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Introduction to Linux kernel modules

Assuming that the module can be unloaded, the cleanup_module function of the concerned module is called to freeup the kernel resources it has allocated. After the successful execution of the cleanup_module, the module datastructure is marked DELETED and it is unlinked from the kernel and unlisted from the list of kernel modules. The reference list of the modules on which it (module removed) is dependent is modified and dependency is released. The kernel memory allocated to the concerned module is deallocated and returned to the kernel memory spool.

Version Dependency of modules

Version dependency of the module is one of the trickiest parts of the Linux Kernel Module programming. Typically, the modules are required to be compiled for each version of the kernel. Each module defines a symbol called kernel_version, which insmod matches against the version number of the current kernel. The current kernel 2.2.x/2.4.x define the symbol in . Hence if the module is made up of multiple source files, the should be included in only one of the source files.

Though typically, modules should be recompiled for each kernel version, it is not always possible to recompile module when it is run on as a commercial module distributed in binary form. Kernel developers have provided a flexible way to deal with the version problem. The idea is that a module is incompatible with a different kernel version only if the software interface offered by the kernel is changed. The software interface is represented by the function prototype and the exact definition of all the data structures involved in the function call. The CRC algorithm can be used to map all the information about software interface to the single 32bit number. The issue of version dependency is handled by using the name of the each symbol exported.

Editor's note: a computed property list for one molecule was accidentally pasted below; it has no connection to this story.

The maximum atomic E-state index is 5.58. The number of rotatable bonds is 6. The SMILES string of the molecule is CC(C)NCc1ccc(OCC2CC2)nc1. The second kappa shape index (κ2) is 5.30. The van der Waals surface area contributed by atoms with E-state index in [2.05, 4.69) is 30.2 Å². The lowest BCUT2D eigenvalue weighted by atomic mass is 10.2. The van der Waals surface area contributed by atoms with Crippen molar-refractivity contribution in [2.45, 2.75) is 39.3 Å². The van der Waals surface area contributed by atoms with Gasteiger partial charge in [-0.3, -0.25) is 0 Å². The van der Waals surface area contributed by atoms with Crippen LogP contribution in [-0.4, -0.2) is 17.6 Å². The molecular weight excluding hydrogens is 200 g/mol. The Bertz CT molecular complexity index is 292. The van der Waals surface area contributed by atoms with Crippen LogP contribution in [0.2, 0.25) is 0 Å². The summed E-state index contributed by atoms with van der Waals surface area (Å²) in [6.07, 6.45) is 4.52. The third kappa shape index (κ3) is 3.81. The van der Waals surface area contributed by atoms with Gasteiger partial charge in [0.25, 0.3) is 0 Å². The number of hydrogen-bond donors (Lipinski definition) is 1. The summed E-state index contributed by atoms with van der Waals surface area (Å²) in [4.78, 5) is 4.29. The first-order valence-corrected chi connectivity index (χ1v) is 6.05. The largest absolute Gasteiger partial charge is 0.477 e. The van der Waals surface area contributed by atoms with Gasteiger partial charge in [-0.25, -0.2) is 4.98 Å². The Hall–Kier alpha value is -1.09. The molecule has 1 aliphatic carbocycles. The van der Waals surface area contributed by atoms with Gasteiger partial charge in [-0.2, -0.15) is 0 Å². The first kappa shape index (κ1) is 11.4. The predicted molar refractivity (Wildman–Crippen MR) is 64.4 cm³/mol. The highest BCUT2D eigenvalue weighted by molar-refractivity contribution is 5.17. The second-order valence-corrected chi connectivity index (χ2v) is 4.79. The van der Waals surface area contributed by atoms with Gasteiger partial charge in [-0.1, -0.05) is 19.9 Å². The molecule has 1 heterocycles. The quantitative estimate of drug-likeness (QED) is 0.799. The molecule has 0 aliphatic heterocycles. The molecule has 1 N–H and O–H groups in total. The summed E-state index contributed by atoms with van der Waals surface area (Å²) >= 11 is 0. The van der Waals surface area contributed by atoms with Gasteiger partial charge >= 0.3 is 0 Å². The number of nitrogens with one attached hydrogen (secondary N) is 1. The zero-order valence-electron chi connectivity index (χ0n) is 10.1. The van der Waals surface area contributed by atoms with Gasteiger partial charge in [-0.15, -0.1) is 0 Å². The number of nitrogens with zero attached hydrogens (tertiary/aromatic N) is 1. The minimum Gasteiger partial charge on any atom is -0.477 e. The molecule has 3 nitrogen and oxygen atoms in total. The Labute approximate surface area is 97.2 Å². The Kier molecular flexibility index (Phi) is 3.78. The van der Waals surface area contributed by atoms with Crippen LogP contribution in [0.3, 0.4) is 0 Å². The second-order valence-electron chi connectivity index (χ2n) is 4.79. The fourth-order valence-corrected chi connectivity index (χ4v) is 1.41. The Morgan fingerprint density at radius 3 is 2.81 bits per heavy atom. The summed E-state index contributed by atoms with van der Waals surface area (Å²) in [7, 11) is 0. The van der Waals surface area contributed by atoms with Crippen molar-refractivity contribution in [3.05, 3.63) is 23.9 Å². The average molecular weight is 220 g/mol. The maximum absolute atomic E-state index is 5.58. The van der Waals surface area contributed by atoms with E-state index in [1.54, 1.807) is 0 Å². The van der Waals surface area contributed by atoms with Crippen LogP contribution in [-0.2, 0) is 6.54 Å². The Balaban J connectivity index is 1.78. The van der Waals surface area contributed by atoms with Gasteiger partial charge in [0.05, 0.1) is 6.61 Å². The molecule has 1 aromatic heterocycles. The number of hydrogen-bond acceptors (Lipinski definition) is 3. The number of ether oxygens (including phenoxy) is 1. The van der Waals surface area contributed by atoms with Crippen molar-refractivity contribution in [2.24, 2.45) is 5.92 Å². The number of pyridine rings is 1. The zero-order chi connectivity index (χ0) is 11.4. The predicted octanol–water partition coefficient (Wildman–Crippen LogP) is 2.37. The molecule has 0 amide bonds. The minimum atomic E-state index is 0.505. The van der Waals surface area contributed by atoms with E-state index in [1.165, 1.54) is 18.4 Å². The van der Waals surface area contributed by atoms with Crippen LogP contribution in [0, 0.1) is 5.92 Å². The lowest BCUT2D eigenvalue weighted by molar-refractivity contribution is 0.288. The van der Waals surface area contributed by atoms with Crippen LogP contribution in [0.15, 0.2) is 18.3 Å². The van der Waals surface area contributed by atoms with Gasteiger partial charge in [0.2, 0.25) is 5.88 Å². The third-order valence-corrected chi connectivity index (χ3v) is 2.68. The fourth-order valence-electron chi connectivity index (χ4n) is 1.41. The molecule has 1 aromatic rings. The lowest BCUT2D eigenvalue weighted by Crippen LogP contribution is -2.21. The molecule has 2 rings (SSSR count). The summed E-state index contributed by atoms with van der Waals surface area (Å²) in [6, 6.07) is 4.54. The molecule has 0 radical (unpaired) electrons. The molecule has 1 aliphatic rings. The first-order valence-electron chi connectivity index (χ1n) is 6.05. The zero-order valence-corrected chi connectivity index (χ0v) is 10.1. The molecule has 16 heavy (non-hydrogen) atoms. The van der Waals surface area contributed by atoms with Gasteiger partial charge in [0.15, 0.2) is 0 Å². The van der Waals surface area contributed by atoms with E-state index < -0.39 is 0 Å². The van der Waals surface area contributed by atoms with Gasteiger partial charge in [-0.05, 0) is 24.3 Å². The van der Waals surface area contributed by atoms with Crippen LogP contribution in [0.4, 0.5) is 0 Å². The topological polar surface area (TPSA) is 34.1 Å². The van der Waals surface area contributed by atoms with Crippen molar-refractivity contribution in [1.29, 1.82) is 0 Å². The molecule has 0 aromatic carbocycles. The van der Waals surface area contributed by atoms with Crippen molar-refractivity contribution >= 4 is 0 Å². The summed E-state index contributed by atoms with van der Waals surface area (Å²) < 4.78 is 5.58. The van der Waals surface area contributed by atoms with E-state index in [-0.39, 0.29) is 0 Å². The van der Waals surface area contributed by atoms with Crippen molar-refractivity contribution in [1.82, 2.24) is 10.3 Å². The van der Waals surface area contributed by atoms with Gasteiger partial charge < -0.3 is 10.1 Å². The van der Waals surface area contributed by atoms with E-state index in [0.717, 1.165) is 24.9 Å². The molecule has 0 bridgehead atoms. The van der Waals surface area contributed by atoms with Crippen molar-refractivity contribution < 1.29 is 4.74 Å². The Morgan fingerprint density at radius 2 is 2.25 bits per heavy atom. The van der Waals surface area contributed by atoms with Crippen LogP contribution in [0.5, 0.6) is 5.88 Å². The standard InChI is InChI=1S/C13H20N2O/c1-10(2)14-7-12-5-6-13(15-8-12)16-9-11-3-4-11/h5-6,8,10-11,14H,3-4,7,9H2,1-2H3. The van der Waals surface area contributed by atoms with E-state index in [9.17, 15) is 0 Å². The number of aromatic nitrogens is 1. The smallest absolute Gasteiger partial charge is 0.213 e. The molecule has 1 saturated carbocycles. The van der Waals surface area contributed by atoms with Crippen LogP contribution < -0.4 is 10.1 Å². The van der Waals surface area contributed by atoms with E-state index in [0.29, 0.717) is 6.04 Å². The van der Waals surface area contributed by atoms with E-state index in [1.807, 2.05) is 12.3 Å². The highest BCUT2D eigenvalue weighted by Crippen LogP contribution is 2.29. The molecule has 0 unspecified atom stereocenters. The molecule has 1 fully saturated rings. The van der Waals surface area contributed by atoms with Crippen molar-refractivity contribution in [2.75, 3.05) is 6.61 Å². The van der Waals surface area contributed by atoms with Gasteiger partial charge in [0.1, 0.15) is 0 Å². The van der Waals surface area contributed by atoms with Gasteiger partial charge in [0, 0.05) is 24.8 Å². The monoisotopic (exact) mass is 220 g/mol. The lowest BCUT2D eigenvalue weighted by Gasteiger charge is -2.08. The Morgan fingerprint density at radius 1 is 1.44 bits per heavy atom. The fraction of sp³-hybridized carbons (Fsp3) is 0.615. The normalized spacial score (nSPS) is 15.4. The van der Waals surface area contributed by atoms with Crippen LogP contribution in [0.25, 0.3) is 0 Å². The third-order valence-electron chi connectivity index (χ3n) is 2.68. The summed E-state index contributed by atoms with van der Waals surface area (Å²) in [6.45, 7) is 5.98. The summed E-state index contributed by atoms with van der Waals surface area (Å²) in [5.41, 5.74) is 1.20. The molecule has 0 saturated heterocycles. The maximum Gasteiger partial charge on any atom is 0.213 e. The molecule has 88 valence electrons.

Technically, no, this introductory course won't cover the intricacies of device drivers but let me expand on that.

This course is meant to be an introduction to the basics of kernel programming; that is, it's going to cover the foundations of what every beginning kernel programmer needs to know in terms of kernel structure, configuring and building a new kernel, how to write loadable kernel modules, transferring data between user space and kernel space, simple debugging and so on. Clearly, none of that represents writing an actual device driver, but it's all essential information you'll need when you want to start writing specific types of drivers.

There are already plans for followup courses such as "How to write a PCI driver" and "How to write a USB driver", courses that will (probably) consist of perhaps a dozen lessons each and will cost about the same amount as this introductory course (or maybe slightly less, depending on length).

So if you feel that you already know kernel programming at a basic level, you can just wait for the driver course you're interested in. On the other hand, if you're truly new to kernel programming, you will probably need this intro course as a lead-in to the driver course.